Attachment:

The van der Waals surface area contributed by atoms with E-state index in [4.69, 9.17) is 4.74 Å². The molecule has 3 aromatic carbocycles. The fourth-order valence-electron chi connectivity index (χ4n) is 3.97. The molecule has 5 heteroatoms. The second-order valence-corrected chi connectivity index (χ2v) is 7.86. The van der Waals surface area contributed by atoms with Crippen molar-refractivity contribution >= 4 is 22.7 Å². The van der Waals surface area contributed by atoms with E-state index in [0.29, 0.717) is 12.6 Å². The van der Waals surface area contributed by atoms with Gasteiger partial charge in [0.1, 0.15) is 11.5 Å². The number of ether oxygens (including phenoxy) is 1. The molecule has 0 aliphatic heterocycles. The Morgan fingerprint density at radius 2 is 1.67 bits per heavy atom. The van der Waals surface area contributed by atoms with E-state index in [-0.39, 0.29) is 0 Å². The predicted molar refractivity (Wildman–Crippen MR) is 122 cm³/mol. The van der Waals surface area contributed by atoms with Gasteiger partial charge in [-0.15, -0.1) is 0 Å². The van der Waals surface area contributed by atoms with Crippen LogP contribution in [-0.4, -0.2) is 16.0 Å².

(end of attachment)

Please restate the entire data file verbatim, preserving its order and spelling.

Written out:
The van der Waals surface area contributed by atoms with E-state index in [4.69, 9.17) is 4.74 Å². The molecule has 3 aromatic carbocycles. The fourth-order valence-electron chi connectivity index (χ4n) is 3.97. The molecule has 5 heteroatoms. The second-order valence-corrected chi connectivity index (χ2v) is 7.86. The van der Waals surface area contributed by atoms with Crippen molar-refractivity contribution >= 4 is 22.7 Å². The van der Waals surface area contributed by atoms with E-state index in [0.29, 0.717) is 12.6 Å². The van der Waals surface area contributed by atoms with Gasteiger partial charge in [0.1, 0.15) is 11.5 Å². The number of ether oxygens (including phenoxy) is 1. The molecule has 0 aliphatic heterocycles. The Morgan fingerprint density at radius 2 is 1.67 bits per heavy atom. The van der Waals surface area contributed by atoms with E-state index in [-0.39, 0.29) is 0 Å². The predicted molar refractivity (Wildman–Crippen MR) is 122 cm³/mol. The van der Waals surface area contributed by atoms with Gasteiger partial charge in [-0.15, -0.1) is 0 Å². The van der Waals surface area contributed by atoms with Crippen LogP contribution in [-0.4, -0.2) is 16.0 Å².